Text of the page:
How to minimize distractions.
The “Sterile Cockpit Rule” is a Federal Aviation Administration (FAA) regulation that was implemented in 1981 after a series of accidents occurred when flight crews became distracted from unnecessary conversations during critical flight duties during takeoffs and landings. One such accident occurred in 1974 in Charlotte, NC, which resulted in 71 out of 82 lives being lost due to a pilot’s discussion on politics rather than focusing on the upcoming landing.
In another accident that occurred at Dallas-Fort Worth, a crash occurred that was linked to aircraft flaps not being down during takeoff. Fourteen lives were lost in this accident which was linked to nonessential conversation during the checklist procedure.
This FAA regulation states that flight crews are prohibited from activities or nonpertinent conversation during the critical phases of flight which encompasses taxi, takeoff, landing, and operations below 10,000 feet mean sea level. This regulation was recently expanded by the FAA to prohibit the use of personal tablets, smartphones, and laptops for personal use during the entire flight.
The health care industry has become a very complicated field with the same deadly opportunities for error due to distractions. Are there distractions while radiology nurses are drawing medications or taking medications out of drug dispensing systems, during the time out process, site marking for a biopsy or checking for medication allergies? Wrong site procedures and retained foreign objects continue to be an issue reported to the Joint Commission and state agencies. The Joint Commission cites inattention as a contributing factor to wrong site procedures.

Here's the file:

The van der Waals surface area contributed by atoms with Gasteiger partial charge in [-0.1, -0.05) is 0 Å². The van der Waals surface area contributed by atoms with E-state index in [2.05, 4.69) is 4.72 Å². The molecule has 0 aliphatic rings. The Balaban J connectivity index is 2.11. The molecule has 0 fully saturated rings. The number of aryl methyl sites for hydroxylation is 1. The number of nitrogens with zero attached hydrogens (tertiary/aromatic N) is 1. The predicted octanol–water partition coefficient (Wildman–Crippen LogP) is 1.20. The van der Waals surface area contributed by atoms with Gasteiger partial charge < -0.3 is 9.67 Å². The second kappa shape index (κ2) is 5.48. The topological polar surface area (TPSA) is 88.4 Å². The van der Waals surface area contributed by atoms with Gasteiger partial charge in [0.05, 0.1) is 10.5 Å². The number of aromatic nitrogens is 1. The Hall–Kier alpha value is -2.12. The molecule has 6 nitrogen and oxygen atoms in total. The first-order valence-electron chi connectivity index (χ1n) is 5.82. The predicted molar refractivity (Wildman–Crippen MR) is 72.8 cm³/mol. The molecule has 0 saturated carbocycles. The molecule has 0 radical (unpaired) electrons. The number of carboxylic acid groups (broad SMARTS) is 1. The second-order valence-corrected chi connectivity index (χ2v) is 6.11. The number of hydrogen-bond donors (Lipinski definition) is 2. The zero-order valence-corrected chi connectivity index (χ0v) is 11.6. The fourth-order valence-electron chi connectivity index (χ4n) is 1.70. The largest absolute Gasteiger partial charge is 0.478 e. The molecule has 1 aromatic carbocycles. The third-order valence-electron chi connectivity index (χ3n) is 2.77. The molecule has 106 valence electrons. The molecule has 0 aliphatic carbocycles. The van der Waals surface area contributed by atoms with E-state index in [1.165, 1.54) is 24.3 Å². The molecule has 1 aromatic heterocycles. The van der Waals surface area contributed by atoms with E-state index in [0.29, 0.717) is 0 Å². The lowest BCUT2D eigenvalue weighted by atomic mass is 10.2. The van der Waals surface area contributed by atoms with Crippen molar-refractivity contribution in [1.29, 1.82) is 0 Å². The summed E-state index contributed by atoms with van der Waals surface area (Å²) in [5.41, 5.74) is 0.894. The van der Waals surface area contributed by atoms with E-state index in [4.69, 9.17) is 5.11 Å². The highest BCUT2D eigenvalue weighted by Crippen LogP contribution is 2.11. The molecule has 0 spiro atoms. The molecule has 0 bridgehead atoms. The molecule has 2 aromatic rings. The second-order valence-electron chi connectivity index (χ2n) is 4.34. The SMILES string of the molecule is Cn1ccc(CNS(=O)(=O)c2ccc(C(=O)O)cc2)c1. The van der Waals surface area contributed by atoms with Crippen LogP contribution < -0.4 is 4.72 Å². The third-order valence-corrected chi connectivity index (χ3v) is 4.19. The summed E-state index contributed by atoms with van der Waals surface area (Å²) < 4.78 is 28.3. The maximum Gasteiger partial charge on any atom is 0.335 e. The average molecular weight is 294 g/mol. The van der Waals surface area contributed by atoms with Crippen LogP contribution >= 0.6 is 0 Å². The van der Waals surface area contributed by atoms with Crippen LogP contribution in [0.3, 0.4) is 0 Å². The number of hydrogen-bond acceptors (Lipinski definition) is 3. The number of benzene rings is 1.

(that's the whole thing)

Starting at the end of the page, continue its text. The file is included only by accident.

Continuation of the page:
Radiology is a minefield of opportunities for medical errors and the Sterile Cockpit philosophy can help improve patient safety when implemented in appropriate circumstances. This has been proven by the FAA through implementation of this regulation which has contributed to aviation safety by focusing on eliminating distractions during critical times of takeoffs and landings.
I recently e-mailed an article to my radiology staff on the FAA’s Sterile Cockpit regulation asking them for suggestions on circumstances other than those previously mentioned that this concept can be used and for engineering ideas on processes to implement it.